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Recently I came to know about graph databases.I read that these databases have limited analytics. I read that here http://www.readwriteweb.com/enterprise/2009/02/is-the-relational-database-doomedp2.php "Things like tracking usage patterns and providing recommendations based on user histories may be difficult at best, and impossible at worst, with this type of database platform."

1 I am not able to understand why is this analytics is limited here?

2 How these database graph can be used for archiving for example facebook which saves all the posts by millions of users. How this can be done in graph database?

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I have a follow up question, if I may: what is the relationship between NoSQL and graph databases. Is the latter a subset of the former? – julkiewicz Mar 27 '11 at 15:23
Well, normally, Graph Databases are regarded as one category of NoSQL databases, together with Key/Value stores, Column Stores and Document Databases, see blogs.neotechnology.com/emil/2009/11/… – Peter Neubauer Mar 27 '11 at 18:56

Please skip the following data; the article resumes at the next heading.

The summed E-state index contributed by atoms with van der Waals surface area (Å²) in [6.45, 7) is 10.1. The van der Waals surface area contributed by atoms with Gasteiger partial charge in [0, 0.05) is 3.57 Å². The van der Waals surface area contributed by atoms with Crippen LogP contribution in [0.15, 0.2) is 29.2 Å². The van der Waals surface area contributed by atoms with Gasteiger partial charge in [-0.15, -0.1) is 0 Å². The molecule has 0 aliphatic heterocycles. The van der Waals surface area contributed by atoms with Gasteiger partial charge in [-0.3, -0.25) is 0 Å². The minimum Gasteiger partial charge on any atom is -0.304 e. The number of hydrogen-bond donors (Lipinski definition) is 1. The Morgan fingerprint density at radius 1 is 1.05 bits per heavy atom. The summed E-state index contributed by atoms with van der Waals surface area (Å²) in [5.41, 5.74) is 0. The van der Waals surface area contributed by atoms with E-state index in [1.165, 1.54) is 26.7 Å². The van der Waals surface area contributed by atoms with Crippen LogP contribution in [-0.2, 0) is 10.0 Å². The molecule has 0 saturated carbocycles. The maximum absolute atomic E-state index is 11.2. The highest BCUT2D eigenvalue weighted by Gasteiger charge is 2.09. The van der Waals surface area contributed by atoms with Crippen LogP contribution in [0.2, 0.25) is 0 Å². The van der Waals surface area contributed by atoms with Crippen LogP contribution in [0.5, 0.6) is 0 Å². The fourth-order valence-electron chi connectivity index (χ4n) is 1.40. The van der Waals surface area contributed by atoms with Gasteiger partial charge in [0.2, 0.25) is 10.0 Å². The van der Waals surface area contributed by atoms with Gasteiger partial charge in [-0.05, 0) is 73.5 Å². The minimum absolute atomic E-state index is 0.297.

up vote 2 down vote accepted

if you apply a strict Property Graph Model, you will find that you have great "data local" operations, like exploring the surrounding data of a node say, 5 hops deep along the relationships. However, global operations like "give me all nodes that have a name attribute of value 'Tom*'" require in a graph model a full scan of the data. This is in theory a limit. In practice (like in http://neo4j.org) the graph engine is combined with global indecies like Lucene, BerkelyDB or Cassandra, that can take care of this kind of data-global aspects that are often used in certain analytics scenarios.

So, there is no real limitation, just a different way and different patterns to deal with global and local operations of your data. See http://wiki.neo4j.org/content/Domain_Modeling_Gallery for some examples of modeling domains in graphs, or even GIS examples like https://github.com/neo4j/neo4j-spatial/raw/master/src/site/pics/one-street.png on the Open Street Map graph.

For archiving vast amounts of data like Facebook, I would only store say the last month or so of status updates for fast retrieval and recommendations in a graph. The rest I would archive in solutions like Cassandra and just have a reference and key metrics of the archive in the graph on how to retrieve this "archived subgraph" if needed.

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thnx for the reply :) – codecool Mar 29 '11 at 13:17
Have a look at this podcast about trinity: hanselminutes.com/280/… Facebook is mentioned explicitly as example there. – Marcel Oct 20 '11 at 6:14

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